Google allows users to create events on Google+ in a way unparalleled by alternative social networks. Through Google+, users can invite people on the social network and by email. The innovative feature to allow collaboration with events by sharing photos makes Google Events social and engaging, prompting participation from outside users. Gary Johnson has been extremely successful in creating and sharing events with his 1,000,000+ following.

6) Google Search

As the most popular website and search engine in the United States, the capabilities of Google search make Google+ an irreplacable network for candidates and politicians trying to expand their reach. One of the main purposes of social media in a campaign is to reach out to people that previously were unreachable. Because Google+ posts are now integrated into search results, candidates and politicians can dramatically increase their reach by simply posting on the social network. This feature is unique to Google+, and while the network may not have as large as a user base as Facebook and Twitter, the integration of social posts in search results is a game changer in the 2012 election.

7) Hanging Out

Did I mention Hangouts? In case it wasn’t made clear before, it’s not just the option of having a Google Hangout that makes Google+ so revolutionary. It’s the ways in which it has been used in the 2012 election thus far. Sieberg continued,

“It’s one thing to have a Google+ account, but what are you doing with it? How are you finding people in your community? What is it doing to leverage your political beliefs…it’s not just signing up and that’s the end. It’s gotta be that kind of engagement.”

President Obama held his first Google+ Hangout in January of this year, engaging with voters from around the country, face-to-face.

8) Google’s 2012 Election Hub

Fueled by the search engines of Google, the 2012 Election Hub places data, statistics, search results, and YouTube onto one page. With the option to browse YouTube Live, Explorer, Trends, Insights, Voter Info, and Primary results, voters can compare search trends, news mentions, and YouTube views of the presidential candidates. And unlike most polling sites, Google’s Election Hub gives users the option to compare data on Green Party candidate Jill Stein and Libertarian Party candidate Gary Johnson.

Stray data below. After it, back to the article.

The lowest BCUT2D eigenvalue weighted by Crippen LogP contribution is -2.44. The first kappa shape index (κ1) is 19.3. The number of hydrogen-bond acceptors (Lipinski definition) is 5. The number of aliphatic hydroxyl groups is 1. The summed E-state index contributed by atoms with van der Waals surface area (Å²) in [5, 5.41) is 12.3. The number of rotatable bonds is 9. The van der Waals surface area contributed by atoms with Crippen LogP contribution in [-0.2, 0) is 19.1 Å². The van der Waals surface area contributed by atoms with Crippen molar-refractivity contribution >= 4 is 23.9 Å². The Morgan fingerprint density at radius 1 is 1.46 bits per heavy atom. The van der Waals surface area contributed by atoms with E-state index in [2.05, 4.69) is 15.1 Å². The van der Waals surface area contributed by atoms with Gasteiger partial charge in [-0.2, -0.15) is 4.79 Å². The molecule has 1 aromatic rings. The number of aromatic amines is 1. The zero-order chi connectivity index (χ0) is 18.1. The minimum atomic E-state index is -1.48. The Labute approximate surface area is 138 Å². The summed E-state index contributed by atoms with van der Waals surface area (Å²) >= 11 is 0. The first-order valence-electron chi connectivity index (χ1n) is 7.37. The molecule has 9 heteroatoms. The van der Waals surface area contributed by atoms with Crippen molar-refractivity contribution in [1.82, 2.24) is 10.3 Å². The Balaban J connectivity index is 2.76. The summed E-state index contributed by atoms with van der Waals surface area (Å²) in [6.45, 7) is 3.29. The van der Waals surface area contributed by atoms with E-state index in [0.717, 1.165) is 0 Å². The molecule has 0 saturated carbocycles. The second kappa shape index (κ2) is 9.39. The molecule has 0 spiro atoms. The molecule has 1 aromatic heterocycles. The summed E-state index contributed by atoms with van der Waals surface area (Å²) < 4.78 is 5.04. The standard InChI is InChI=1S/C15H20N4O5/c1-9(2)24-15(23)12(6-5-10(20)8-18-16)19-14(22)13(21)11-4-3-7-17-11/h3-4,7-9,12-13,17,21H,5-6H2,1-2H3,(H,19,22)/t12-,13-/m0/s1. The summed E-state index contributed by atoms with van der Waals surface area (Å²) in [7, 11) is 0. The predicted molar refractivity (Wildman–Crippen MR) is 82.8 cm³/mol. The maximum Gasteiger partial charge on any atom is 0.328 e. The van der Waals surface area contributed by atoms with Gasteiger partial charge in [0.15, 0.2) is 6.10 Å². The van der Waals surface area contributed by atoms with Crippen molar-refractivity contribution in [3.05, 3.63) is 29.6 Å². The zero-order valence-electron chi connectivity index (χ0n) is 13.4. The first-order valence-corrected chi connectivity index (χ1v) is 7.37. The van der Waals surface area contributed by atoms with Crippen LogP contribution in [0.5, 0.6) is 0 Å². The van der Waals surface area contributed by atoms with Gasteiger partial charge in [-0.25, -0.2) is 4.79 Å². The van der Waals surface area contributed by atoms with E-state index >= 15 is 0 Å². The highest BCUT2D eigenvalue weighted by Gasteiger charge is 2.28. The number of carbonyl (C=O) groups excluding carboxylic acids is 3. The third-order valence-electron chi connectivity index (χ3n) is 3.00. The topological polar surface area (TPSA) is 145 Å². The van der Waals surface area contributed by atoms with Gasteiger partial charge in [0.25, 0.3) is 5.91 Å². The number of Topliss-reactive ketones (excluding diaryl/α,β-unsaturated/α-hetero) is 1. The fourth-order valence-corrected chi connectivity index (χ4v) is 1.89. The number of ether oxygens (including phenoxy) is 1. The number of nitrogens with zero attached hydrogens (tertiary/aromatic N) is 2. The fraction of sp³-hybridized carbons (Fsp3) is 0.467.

9) Interactive Journalism 

Politicians and candidates are not the only people using Google+ Hangouts to their advantage. Journalists and news organizations use Hangouts to hold chats, post interviews, and crowd source information. The Los Angeles Times uses Google+ Hangouts frequently to hold chats on the issues that matter most to Americans. The Washington Post utilized the feature to host and air a chat between Washington Post journalists, most recently Ezra Klein, giving users a glimpse into the newsroom. This creates a new level of openness and connectivity that was previously unavailable.

10) Google Insights 

Because of Google’s search capacities, Google has unlimited access to election data and insights that could change the way candidates campaign in the future. With the ability to track real-time searches online, Google can predict trends, find the most searched keywords surrounding a political event or speech, and can analyze spikes in conversation. This data can track what phrases resonate, what topics spark the most conversation and could even be used to predict the outcome of an election.

For more information on social media and the 2012 election, check out:

Twitter in the 2012 Election: 10 Reasons Why It Matters

Facebook in the 2012 Election: 10 Reasons Why It Matters